The online health insurance marketplace for members of Congress and Washington, D.C., residents was subjected to a hack that compromised the personal identifying information of potentially thousands of lawmakers, their spouses, dependents and employees, according to a letter from House leaders informing their colleagues about the breach and a memo from the Senate’s top security official.
The Capitol Police and the Federal Bureau of Investigation informed Speaker Kevin McCarthy, Republican of California, and Representative Hakeem Jeffries, Democrat of New York and the minority leader, of the attack on the D.C. Health Link marketplace. Federal investigators had been able to purchase personal information about members of Congress and their families on the “dark web” because of the breach, the letter said.
“Right now, our top priority is protecting the safety and security of anyone in the Capitol Hill community affected by the cyber hack,” Mr. McCarthy and Mr. Jeffries wrote on Wednesday, calling the incident an “egregious security breach.”
“The Office of the Chief Administrative Officer will be in contact with important resources including credit and identity theft monitoring services, which we strongly encourage you to utilize,” the lawmakers wrote.
The data of senators and their staffs were also compromised, according to an internal memo from the Senate sergeant-at-arms. That memo stated that the compromised data included “full names, date of enrollment, relationship (self, spouse, child), and email address, but no other personally identifiable information.”
The cause, size and scope of the data breach affecting D.C. Health Link was not immediately known, according to the House leaders, who wrote that they were “being consistently briefed” about the matter by the police and the F.B.I.
But the online health insurance marketplace serves about 11,000 members of Congress and their staffs, and nearly 100,000 people overall.
“This breach significantly increases the risk that members, staff, and their families will experience identity theft, financial crimes, and physical threats — already an ongoing concern,” Mr. McCarthy and Mr. Jeffries wrote. “Fortunately, the individuals selling the information appear unaware of the high-level sensitivity of the confidential information in their possession, and its relation to members of Congress. This will certainly change as media reports more widely publicize the breach.”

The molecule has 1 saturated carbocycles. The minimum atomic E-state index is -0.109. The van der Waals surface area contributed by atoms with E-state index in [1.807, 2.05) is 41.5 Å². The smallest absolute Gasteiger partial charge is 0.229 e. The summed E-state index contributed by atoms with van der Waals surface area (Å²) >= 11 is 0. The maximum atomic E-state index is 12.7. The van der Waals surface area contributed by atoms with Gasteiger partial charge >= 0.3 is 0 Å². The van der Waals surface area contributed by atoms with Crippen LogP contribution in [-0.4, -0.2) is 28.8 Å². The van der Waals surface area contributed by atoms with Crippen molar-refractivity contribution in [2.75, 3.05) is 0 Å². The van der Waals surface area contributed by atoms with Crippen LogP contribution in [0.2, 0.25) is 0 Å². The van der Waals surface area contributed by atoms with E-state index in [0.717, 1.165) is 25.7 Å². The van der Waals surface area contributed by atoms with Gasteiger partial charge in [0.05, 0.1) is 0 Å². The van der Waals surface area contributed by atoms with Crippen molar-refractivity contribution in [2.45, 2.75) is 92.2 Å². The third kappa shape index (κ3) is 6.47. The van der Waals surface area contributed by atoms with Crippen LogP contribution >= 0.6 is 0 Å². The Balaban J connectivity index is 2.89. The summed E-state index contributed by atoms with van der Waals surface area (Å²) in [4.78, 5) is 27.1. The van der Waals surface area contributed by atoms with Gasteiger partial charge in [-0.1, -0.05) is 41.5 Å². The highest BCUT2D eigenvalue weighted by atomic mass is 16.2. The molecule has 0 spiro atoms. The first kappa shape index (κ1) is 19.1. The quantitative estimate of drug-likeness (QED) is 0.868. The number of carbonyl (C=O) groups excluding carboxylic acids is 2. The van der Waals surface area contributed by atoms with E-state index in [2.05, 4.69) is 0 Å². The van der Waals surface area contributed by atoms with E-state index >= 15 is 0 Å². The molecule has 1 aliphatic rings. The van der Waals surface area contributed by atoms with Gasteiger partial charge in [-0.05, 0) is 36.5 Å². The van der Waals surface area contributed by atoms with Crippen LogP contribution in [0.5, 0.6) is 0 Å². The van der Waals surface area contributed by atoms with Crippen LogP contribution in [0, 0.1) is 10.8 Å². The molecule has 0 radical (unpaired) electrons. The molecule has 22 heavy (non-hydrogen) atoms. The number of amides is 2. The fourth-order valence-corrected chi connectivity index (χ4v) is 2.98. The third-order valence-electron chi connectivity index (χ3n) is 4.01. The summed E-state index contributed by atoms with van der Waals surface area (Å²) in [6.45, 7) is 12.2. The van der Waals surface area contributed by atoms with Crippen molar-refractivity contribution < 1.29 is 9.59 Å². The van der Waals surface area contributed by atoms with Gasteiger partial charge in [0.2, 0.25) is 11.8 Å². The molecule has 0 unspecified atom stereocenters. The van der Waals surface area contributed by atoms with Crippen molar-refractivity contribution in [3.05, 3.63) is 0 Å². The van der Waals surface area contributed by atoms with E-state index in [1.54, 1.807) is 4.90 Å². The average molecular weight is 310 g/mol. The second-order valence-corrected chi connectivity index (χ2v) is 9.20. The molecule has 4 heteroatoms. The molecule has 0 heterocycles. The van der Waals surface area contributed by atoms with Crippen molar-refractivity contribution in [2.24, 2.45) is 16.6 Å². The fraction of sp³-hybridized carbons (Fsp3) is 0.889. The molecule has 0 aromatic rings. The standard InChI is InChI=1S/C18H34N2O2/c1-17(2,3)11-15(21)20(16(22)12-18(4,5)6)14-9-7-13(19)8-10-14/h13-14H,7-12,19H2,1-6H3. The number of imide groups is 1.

House leaders are now demanding answers from Mila Kofman, the director of the D.C. Health Benefit Exchange Authority, a private-public partnership responsible for the District of Columbia’s online health insurance marketplace. Mr. McCarthy and Mr. Jeffries sent a series of pointed questions to Ms. Kofman on Wednesday.
Among them were why the insurance market had not formally alerted individuals whose data was compromised; what specific enrollee information was stolen; and how many lawmakers were impacted.
In a statement on Wednesday evening, Adam Hudson, a spokesman for the authority, confirmed the breach, saying that “data for some D.C. Health Link customers has been exposed on a public forum.”
Mr. Hudson said the agency had begun an investigation.
“Concurrently, we are taking action to ensure the security and privacy of our users’ personal information,” Mr. Hudson said. “We are in the process of notifying impacted customers and will provide identity and credit monitoring services.”
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